18 December 2015

For No One

How do we learn to be kind and caring and how do we learn to be cruel? The front page of today’s (or any day’s) New York Times offers a remarkable sample of the latter and even some evidence of the former.
     “Concern,” says Winnicott, “refers to the fact that the individual cares, or minds, and both feels and accepts responsibility” towards an other, or an Other. How this capacity for concern develops is the thrust of Winnicott’s essay, “The Development of the Capacity for Concern.” Winnicott says that a sense of destructiveness (hate and aggression) appears before an experience of constructiveness (a foundation of responsibility) even as in an earlier essay, “Hate in the Countertransference,” he claims that the mother hates (destructiveness) the baby before she loves (constructiveness) the baby. In the latter essay he offers a surprisingly long list rationalizing the precedence of hate before love. (I intend to use that essay for class this semester: I think that teachers hate their students before they love them!) In the essay, Winnicott says that in the fulfillment of instinctual needs/drives, the infant “attacks” the object-mother and intends to consume her seeking satisfaction of those needs. This aggressiveneness is perceived by the child as destructiveness, and as as result of this awareness of destructiveness, the child experiences anxiety, a sense of guilt felt by the child that she will actually ‘consumes’ the object-mother: the child senses that if she “attacks” the mother, then the mother will disappear. Of course, it is important that the mother be known as a subject who can survive the destructiveness of the child: hence the importance of the good-enough mother.
     Along with the object mother, she who can be attacked and consumed, the child learns that there exists as well what Winnicott calls “the environmental mother,’ a caregiver “who wards off the unpredictable and who actively provides care in handling and in general management.” The child comes to understand that s/he can use the environmental mother with “affection and sensuous co-existence,” and can ‘contribute’ to the environmental mother. In his relations with this mother the child experiences constructiveness and can offer to this caregiver reparation for the destructiveness and attack s/he has practiced and yet practices upon this caregiver. Without that environmental care-giver, and without the opportunity for reparation for the destructiveness the child exhibits to the the object-caregiver, the child experiences merely guilt. Guilt is the negative side of concern, and is characterized by anxiety linked with the concept of ambivalence, the latter term, says Winnicott, expressing the existence of eroticism and aggressiveness combined, the experience of a desire for, and a hatred of the object-imago. But I suppose the child will also come to experience from the reliability of the environment mother (or caregiver) the opportunity for reparation, since s/he will manage the child’s freer expressions of even the child’s id-drives and instinctual life. Winnicott says that in health the child’s guilt lies dormant or as mere potential—and will appear as depression or sadness when the opportunity for reparation does not exist.  For Winnicott this ambivalence assumes a degree of ego integration (an earlier development) that allows the child to understand that the same object (mother) is both object and subject. The child must know that just as the child has an outside and an inside, so must the mother possess an outside and an inside.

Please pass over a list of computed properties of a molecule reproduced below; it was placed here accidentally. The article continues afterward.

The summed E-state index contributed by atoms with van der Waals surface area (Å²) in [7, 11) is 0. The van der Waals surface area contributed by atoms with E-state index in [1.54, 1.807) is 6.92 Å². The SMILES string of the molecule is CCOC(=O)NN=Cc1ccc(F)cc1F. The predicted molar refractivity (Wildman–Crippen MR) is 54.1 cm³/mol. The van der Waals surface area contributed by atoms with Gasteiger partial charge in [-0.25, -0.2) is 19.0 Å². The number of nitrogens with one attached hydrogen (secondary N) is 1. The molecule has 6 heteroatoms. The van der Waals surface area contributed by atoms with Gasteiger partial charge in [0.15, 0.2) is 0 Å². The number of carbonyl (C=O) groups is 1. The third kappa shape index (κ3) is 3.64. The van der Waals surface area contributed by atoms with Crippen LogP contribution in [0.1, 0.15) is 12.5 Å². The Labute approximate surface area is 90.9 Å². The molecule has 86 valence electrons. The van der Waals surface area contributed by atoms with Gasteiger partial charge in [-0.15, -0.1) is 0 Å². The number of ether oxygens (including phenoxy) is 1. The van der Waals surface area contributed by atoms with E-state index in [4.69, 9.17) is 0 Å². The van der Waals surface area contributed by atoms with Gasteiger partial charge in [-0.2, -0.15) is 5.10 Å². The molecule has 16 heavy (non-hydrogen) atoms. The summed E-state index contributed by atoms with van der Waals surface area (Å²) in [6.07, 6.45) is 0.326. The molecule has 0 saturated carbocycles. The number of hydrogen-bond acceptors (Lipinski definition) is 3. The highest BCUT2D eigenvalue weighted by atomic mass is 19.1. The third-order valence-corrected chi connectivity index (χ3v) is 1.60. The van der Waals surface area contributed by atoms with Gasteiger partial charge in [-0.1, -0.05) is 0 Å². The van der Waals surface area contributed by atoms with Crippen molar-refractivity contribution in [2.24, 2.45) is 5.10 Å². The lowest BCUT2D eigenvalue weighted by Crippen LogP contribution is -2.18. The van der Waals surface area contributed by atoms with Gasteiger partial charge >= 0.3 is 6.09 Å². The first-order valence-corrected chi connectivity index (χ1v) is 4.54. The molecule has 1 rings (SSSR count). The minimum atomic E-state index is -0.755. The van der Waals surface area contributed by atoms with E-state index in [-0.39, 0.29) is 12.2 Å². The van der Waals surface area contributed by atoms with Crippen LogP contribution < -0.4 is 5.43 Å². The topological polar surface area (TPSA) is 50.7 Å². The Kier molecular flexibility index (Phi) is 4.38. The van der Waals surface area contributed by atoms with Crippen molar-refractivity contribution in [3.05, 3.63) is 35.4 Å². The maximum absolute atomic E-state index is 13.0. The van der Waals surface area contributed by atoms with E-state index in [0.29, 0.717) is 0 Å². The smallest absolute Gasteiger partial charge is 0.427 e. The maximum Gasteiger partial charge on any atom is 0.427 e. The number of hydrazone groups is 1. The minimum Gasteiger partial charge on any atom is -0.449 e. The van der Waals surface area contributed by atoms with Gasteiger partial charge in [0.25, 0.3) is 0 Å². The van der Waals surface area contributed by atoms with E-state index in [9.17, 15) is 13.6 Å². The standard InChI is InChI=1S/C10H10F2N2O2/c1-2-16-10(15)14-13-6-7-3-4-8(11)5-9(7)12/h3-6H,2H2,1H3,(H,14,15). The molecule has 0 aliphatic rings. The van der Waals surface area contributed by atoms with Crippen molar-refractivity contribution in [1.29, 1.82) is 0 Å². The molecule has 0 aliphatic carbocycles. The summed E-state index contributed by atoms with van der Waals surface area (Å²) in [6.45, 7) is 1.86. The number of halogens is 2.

Over time, this cycle of instinctual drives and the desire for reparation (of destructiveness and constructiveness) becomes modified and turns to what we can now call concern. Concern, the positive side of guilt, develops when the child accepts responsibility for her instinctual drives. And to take responsibility seems to mean to be able (and willing) to offer reparation. What starts as guilt in this regard transforms into concern.


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